I had a contractor with a construction lien call me up the other day wanting to take action on its lien. However, I could not assist this contractor with its lien. The lien expired by operation of law…for two different reasons…if you can believe that.
First, the lien was stale in that it was recorded more than one year ago. Construction liens do not last forever. They must be foreclosed on within one year from its recording date unless an owner does something to shorten this one year period. After this one year period, you cannot foreclose on the lien.
Second, the owner recorded a Notice of Contest of Lien to force the contractor to foreclose on the lien within 60 days. An owner can record this to shorten the one year period discussed above. However, the owner recorded the Notice of Contest of Lien late in the game such that the expiration of the 60-day period closely coincided with the expiration of the one year period. Thus, the owner really did not need to record the Notice of Contest of Lien as the lien was going to expire anyway. If you are interested in the Notice of Contest of Lien, you want to record one sooner than later.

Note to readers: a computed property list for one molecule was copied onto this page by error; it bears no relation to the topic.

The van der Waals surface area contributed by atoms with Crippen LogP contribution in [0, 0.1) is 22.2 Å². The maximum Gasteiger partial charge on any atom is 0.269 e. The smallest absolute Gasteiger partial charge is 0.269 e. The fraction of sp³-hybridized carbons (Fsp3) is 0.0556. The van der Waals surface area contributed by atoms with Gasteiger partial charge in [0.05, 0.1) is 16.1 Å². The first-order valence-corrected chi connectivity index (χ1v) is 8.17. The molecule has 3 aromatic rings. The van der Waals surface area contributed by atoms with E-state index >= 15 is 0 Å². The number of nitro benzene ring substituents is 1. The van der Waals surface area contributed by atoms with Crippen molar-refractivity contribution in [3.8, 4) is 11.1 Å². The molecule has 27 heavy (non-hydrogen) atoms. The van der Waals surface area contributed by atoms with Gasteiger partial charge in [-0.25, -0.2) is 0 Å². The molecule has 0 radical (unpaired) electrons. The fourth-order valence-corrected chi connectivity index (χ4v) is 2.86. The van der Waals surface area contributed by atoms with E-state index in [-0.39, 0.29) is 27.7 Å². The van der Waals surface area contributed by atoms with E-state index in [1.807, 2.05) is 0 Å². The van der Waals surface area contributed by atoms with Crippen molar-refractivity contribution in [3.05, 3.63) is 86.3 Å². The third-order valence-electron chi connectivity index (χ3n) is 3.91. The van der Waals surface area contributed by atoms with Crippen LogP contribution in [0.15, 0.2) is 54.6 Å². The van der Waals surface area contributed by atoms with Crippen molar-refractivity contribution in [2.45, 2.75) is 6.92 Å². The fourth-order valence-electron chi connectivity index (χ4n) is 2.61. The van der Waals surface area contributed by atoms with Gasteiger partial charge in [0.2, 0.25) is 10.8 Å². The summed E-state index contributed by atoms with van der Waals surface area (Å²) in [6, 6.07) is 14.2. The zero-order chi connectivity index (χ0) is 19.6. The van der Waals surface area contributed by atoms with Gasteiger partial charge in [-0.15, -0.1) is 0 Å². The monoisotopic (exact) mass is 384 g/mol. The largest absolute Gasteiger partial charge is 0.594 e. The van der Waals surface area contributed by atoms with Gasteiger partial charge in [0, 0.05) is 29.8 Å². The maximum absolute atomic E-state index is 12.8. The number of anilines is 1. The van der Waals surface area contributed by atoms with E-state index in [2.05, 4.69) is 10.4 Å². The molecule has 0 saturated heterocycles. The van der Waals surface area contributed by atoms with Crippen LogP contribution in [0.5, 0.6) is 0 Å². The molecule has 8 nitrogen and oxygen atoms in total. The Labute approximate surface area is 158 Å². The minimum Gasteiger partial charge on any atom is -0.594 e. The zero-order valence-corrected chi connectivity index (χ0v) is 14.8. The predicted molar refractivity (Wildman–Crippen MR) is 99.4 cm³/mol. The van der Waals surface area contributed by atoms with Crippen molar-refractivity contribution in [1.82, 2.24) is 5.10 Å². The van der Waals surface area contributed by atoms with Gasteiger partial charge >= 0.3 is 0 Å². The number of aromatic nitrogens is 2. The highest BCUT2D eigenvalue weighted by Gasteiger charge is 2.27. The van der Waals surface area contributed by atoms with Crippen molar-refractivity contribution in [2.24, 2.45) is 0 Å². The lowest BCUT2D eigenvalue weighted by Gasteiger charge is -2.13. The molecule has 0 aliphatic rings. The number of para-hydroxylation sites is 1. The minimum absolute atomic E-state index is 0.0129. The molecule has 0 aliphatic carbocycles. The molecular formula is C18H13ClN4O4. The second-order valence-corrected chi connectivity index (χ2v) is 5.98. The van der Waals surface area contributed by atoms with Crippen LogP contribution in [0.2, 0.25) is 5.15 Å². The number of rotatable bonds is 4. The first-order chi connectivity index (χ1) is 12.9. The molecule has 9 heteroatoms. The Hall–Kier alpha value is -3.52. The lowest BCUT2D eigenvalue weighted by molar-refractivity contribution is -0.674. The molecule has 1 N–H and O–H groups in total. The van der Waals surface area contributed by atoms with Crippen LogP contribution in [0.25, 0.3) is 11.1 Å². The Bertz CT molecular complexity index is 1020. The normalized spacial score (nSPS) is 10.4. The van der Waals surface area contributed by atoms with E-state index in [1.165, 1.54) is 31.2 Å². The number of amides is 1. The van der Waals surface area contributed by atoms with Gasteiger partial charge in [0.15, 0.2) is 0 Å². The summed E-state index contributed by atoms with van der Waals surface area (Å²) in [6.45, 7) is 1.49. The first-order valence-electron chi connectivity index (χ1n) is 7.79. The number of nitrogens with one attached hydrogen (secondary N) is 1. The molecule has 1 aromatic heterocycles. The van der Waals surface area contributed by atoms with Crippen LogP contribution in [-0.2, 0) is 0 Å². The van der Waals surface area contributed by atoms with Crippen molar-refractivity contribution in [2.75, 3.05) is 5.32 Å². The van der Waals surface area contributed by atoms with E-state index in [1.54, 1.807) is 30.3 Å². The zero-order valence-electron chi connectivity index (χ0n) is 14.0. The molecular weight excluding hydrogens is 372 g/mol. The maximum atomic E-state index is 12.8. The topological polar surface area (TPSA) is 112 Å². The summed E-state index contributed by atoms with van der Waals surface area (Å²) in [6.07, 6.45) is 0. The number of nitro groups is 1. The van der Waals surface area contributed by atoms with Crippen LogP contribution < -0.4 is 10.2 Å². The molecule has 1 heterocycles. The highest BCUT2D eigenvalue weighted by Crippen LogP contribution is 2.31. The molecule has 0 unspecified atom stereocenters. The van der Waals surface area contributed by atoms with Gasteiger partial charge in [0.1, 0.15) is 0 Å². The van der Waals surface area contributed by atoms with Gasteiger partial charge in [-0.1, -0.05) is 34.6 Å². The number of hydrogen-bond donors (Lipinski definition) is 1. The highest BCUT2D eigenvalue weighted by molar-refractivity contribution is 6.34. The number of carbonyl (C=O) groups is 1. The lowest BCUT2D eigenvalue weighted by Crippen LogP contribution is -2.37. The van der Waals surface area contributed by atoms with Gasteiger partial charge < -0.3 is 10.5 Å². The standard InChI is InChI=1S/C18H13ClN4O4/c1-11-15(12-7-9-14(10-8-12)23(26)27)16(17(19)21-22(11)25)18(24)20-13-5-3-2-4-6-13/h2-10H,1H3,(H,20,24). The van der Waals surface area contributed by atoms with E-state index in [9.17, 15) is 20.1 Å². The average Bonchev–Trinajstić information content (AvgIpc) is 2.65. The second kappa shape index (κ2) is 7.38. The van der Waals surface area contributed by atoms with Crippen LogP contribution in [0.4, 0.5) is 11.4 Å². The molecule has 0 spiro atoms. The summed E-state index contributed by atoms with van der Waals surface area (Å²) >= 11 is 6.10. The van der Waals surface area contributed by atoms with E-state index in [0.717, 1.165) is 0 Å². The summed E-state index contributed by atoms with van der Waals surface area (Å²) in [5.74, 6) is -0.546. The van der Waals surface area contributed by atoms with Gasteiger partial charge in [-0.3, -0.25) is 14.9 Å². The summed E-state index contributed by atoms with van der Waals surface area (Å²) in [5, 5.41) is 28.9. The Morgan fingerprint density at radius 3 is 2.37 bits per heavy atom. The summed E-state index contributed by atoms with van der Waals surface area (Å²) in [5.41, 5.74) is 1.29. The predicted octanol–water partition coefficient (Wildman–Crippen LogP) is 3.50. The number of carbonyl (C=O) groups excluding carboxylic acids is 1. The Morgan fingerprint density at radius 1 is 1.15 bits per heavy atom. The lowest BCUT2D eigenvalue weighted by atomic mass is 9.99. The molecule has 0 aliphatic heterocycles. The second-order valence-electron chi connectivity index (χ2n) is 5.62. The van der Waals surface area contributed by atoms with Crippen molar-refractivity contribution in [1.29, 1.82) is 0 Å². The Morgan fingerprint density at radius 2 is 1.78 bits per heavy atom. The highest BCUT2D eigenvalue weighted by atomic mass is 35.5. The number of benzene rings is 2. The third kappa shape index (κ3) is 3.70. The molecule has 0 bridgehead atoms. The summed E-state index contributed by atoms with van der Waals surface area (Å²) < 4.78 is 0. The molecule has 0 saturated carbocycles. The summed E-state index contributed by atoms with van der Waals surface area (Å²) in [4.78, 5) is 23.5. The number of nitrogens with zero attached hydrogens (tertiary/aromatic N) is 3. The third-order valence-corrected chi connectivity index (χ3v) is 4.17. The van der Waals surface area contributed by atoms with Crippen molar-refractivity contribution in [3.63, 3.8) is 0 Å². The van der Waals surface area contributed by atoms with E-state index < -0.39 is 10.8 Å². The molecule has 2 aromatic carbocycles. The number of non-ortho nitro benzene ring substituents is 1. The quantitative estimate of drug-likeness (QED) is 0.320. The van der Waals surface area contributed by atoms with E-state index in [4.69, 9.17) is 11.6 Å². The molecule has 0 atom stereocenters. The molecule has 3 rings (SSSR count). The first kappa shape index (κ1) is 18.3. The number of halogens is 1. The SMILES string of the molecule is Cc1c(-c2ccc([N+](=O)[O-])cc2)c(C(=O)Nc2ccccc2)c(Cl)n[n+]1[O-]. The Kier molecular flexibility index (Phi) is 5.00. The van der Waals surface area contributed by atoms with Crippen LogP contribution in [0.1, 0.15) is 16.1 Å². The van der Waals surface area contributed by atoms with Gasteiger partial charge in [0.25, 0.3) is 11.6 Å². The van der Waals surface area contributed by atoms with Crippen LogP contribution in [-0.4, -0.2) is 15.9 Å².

So the opportunity to foreclose on the lien which collateralized the non-payment against the property was lost. It should not have been lost. And, unfortunately as the case may be, you snooze, you lose. In this instance, the opportunity to collect was leveraging the lien which now expired. Don’t let this happen to you.
Please contact David Adelstein at email@example.com or (954) 361-4720 if you have questions or would like more information regarding this article. You can follow David Adelstein on Twitter @DavidAdelstein1.